If you think about sharing images online, it would be a lot harder if we were not all able to use a standard format like JPEG. Healthcare data is a lot more complex than sharing photos but the same principle applies. Healthcare IT providers need to start working on the same standards, otherwise effortless data exchange and data aggregation will never be achieved. Our system us therefore full based on open standards (OpenEHR).
We believe open source software is more secure, better, more trustworthy and provides less vendor lock-in, Many in the medical community mistake that for ope access to data. That is not the case. It simply means that the source code of the software is publicly available for anyone to see and download Open source is already the norm in the general IT (think of Linux). It needs to become the norm in healthcare IT as well. That is why Iryo will be open-sourcing all software that we produce.
Many people have said 2018 is a make or break year for blockchain in terms of implementation of real world projects. Can Blockchain technology – and the huge wave of interest in Initial Coin Offerings (ICOs) – live up to the hype?
This is probably the toughest question and nobody really knows the answer. My sense is that ICOs will be even bigger in 2018 than in 2017. I don’t think it’s a phenomenon that will go away any time soon. The fundraising model has proved itself but this is still a very new and untested form of technology so the marketplace really needs to mature. In terms of the hype, probably nothing could ever live up to that level of interest and excitement and there are bound to be failures. Really the true innovation is at the protocol level rather than all the drama around issuing tokens. If you compare it to the development of TCP/IP, the significance of the protocol is similar but in that case there was nothing to buy, whereas now we have people making vast sums from buying and selling tokens. The hype is good in terms of generating awareness and healthy public debate but it would be dangerous to see these technologies as a universal panacea for all the world’s problems.
Do you think there is political will to implement cutting edge healthcare technologies like blockchain in European health systems and if so how can we get movement on this issue?
In the short-term we have decided not to focus on the European market because we think the leap of faith is actually too great. Although the EU and US are paying unsustainable amounts for healthcare, they are still resistant to reform. Developing countries have a lot less money but they have an urgent need to digitise and modernise their delivery of healthcare. If we can focus on projects in the developing world and prove ourselves there it may help EU countries to have more faith in adoption in the longer-term.
What is your predicted landscape for Blockchain in the public sector in 5 years time?
It is good that the media debate about blockchain and ICOs is sparking greater interest from governments. Most start-ups don’t need government funding and are not looking for grants but what we do need is support in the form of things like regulatory sandboxes so we can test things out without fear of breaking some out-dated laws that have not kept pace with the technology. I think the way we will get progress in the public sector is via doing successful small pilots and scaling it up from there. There is education to be done on both sides. Start-ups need to explain the technology better and get policymakers to understand all its applications and consequences. Sandboxes are a very positive way of helping both companies and governments themselves to demonstrate success by working together. I am encouraged that we recently had such a positive debate in Westminster and that the Slovenian government have been so supportive with initiatives like a government think tank focused on blockchain. If I have a criticism it is that both Fortune 500 companies and the public sector may have begun to understand the theory of blockchain but not its longer-term implications. They have not internalised what it really means to decentralise and give up control of something. This is why they tend to prefer private permissioned ledgers but I think, if that is all we do, it will be a wasted opportunity to really harness the true potential of blockchains for the public good.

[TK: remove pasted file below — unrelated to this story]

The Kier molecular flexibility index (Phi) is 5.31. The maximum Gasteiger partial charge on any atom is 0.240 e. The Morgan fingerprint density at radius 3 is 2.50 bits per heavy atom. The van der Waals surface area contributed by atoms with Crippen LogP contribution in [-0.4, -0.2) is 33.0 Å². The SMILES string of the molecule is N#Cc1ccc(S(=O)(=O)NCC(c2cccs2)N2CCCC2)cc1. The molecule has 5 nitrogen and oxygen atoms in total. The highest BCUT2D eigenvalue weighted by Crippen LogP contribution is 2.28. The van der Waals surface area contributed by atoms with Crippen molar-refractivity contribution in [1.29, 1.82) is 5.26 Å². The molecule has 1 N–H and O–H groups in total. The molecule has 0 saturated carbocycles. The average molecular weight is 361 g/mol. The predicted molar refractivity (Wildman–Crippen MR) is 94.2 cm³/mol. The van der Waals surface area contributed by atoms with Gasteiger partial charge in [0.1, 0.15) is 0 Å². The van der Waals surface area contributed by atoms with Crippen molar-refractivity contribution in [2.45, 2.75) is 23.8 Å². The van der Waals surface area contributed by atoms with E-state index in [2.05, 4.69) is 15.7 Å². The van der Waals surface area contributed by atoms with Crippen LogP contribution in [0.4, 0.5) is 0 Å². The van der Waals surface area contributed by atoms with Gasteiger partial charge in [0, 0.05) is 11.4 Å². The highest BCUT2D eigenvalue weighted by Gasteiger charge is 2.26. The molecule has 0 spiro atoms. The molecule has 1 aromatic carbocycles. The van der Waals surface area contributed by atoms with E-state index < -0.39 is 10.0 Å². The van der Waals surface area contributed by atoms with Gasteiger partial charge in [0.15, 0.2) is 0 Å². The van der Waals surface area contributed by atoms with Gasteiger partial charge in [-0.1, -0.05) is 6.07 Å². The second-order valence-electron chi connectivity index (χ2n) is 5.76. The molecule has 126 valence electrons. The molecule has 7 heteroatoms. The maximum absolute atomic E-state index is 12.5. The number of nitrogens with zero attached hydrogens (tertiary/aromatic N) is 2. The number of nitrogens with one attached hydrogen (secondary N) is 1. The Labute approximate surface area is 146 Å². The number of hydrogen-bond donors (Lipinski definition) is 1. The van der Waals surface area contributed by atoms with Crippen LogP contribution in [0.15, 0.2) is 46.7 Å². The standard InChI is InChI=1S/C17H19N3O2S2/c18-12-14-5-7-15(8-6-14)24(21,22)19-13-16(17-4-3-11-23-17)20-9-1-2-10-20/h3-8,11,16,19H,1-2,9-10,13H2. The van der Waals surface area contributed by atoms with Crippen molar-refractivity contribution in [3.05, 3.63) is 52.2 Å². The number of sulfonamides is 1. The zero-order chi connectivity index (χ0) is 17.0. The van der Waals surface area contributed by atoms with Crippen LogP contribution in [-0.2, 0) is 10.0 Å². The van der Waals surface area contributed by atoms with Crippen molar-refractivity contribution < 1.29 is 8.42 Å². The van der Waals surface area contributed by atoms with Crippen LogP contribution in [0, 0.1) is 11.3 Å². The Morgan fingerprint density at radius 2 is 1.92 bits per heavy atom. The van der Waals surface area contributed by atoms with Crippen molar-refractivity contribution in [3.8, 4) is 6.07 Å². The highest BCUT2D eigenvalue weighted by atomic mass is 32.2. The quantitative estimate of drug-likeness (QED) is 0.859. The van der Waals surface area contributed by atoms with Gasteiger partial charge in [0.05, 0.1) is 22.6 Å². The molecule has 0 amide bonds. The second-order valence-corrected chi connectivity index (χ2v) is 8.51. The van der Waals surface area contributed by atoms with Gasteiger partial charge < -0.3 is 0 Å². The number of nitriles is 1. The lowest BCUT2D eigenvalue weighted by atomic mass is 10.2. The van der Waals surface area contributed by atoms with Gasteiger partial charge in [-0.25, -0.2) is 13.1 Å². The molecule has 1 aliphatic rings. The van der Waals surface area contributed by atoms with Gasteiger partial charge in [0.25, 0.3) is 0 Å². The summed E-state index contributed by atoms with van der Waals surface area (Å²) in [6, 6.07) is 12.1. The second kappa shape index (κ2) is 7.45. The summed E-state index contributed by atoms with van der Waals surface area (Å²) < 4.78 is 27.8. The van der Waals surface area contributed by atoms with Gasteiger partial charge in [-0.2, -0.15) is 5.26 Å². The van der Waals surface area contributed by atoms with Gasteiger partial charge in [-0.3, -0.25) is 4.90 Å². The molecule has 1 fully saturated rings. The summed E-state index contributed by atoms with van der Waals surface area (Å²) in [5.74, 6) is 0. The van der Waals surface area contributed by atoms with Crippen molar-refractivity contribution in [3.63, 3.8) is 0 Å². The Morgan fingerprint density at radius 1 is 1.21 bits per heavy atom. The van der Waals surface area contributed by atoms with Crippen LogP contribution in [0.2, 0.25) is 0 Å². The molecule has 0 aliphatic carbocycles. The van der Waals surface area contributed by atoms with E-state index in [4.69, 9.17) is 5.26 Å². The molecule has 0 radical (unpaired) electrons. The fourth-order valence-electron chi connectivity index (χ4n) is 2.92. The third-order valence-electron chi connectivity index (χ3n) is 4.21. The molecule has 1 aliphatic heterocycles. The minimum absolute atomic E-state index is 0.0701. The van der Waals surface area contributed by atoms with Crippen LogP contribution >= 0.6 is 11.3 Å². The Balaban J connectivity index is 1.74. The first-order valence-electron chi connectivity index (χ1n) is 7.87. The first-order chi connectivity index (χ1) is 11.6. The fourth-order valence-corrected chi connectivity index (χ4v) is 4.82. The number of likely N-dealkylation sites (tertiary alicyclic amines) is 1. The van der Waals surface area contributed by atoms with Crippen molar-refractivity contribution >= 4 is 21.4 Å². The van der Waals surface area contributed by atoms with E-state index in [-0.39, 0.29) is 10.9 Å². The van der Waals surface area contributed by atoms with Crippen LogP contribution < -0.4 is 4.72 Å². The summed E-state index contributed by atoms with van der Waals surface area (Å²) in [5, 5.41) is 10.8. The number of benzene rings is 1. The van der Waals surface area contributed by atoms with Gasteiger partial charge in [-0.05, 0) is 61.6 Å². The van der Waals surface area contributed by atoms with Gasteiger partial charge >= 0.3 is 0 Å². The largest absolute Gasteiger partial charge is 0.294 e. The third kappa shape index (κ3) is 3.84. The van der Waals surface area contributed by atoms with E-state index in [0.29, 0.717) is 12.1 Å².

I understand that Iryo is also providing humanitarian solutions for refugees – can you explain more about what’s happening with your ‘blockchain for good’ projects?
Over the past year or so, ICOs have been shown to be a very successful model for raising start-up capital. But there are a lot of scams and there is a lot of greed. We set ourselves the challenge to demonstrate that there is also a more humanitarian approach. Our advisor Brian de Francesca, CEO of the global telemedicine company Ver2 from Dubai, connected us to a non-profit organisation Walk with me, which is implementing humanitarian solutions in the Middle East in 12 locations across 6 countries – Lebanon, Syria, Iraq, Jordan, Egypt and Djibouti. We felt we could provide help on what they do in healthcare. In particular, these refugees need an electronic medical record that stays with them. A centralised approach can’t work in these circumstances not just because budgets are low but also because there is such a high turnover of staff, most of whom are volunteers from NGOs. Doctors may only be there for 2 months but the refugees can be there for 5-7 years before they are settled somewhere more permanently. Currently they have to keep track of patients manually using Excel spreadsheets, which is both time consuming and insecure. Despite their lack of food and shelter, most refugees somehow manage to have access to smart phones. Giving them portable medical records that go with them as they move about is hugely important for their healthcare and can be done at low cost. Other benefits are that they can have telemedicine consultations with experts all over the world and donations can be received in a frictionless manner. By running a pilot with refugees, we can create a Minimum Viable Product and have a strong proof of concept. It is good for the refugees, who desperately need our help, but it is also good for us to be able to demonstrate our approach in a real-world setting.